For those who design or build specific elements of the audio chain, it's certainly reasonable to want products that are as good as possible, and to want – even if only as a way to ensure consistent performance – some way to test and compare them on a quantifiable absolute basis. For that purpose, test standards and procedures can be established that will provide the means for evaluating an individual product on an individual basis and, if they are appropriate, comprehensive, and consistently applied, will give a designer or manufacturer valuable information about what his product is capable of doing under the stated test conditions.
That doesn't mean, though, that that's what it will actually do in your system. Even though a speaker, for example, is tested to be capable of 20Hz deep bass in an anechoic chamber, if your listening room is too small to propagate anything below 40Hz, 40Hz is the lowest you're going to get. Similarly, if your amplifier is rated to be "flat" out to 200 kHz, if your tweeters only go out to a tenth of that, that's all even a bat, listening to your system, is going to hear.
The reason that an audio system is called a "system" is because it's comprised of multiple parts, each necessary to, and affecting the performance of the whole. Take away any one thing, and there's no system and nothing to hear. Or, to put it another way, there is no part of a system that you can hear without all of the necessary other parts being in place and functioning. As an illustration, try listening to any one component or cable all by itself; it can't be done. A preamp, for example, can be tested by itself, but it can't be heard without a source component to feed it, an amplifier to bring its output up to where it will drive transducers (speakers or headphones), cables to hook everything together and provide a signal path; and (unless you're using headphones) a room to listen in.
EVERYTHING; from the recording you're listening to, through the decor and acoustics of your listening room affects what you hear. That includes all of your components; the settings on each of their controls; all of your cables – even your AC power cords – and even the racks or stands your equipment is resting on. Most importantly, NOTHING about your system or your room can ever make the sound you hear actually better than what's on the recording. You can improve the quality of information retrieval from the recording, but nothing can improve the recording, itself.
What that means is that the very best that anything can do to the recorded sound, other than aesthetically, is to do nothing at all, and let the music signal pass unchanged, with nothing added, nothing subtracted, and nothing changed in any way – a condition that no system that I know of has ever achieved.
What "better" equipment, or a better equipment/room combination can do is never to actually improve anything but, at each step along the way, to make it "less worse", meaning less deviant from the reality of the recording. That doesn't mean, though, that your sound can't be improved, both actually and aesthetically.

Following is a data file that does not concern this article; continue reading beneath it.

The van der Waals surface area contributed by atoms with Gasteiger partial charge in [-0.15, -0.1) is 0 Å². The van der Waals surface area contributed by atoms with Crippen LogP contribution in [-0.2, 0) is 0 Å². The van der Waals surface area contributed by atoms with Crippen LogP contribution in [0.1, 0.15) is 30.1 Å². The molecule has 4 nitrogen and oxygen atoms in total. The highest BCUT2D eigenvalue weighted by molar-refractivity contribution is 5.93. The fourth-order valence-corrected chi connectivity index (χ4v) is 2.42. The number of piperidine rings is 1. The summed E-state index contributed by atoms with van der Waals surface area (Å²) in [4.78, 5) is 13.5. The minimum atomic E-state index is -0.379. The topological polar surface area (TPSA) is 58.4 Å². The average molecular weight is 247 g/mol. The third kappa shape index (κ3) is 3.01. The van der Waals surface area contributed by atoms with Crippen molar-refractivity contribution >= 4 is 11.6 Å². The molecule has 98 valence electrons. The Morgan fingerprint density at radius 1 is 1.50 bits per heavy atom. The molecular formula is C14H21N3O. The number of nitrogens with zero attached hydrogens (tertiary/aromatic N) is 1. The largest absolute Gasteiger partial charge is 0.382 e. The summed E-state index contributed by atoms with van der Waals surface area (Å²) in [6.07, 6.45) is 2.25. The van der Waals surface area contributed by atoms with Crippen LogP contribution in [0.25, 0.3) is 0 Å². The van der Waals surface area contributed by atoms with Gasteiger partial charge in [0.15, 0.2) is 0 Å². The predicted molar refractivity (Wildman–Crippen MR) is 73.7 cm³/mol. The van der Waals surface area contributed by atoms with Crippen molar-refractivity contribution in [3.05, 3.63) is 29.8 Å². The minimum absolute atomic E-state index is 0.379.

Better gear or better acoustics can, by reducing deviance from it or distortion to it, bring what you hear closer to the sound of the original recorded signal. In the frequency-response area, compensating flaws can also cancel each other out, with "too bright" in one component or cable making-up for "too dark" in another. In every other respect, though, losses, insufficiencies, additions, or distortions, once imposed by any part of the system are there to stay.
And similarly, real improvement (greater fidelity to the recorded signal) will stay, too, unless it's lost by something farther up the audio chain. The one thing that can't happen is for a component or cable to improve (except by compensating flaws) the fidelity of all of the system before it:
Losses are lost forever and distortion, once there, is there forever.
That's not to say that you can't bring the sound of your system more in line with your tastes and preferences: If, like Roy Harris, you like "butterscotch-sounding" cables, by all means use them. Use your tone controls or equalizer, too, if you've got them. Read books about how to get the best from your music system(s). In the end nobody truly knows what the music is supposed to sound like, so, in your home, for your listening, your taste rules.
Set things up however they please you. Then put on some tunes; sit back; close your eyes; and...
Note: Roger Skoff is an audio authority with many years of experience. He has more than 500 published articles within various major audiophile publications. He was also the founder and designer for XLO Electric Company, Inc. a manufacturer of premium cables for high-end audio and home theater. Roger currently heads a new company named RSX Technologies, Inc., which designs and manufactures cables and other premium products for high-end audio and custom installation.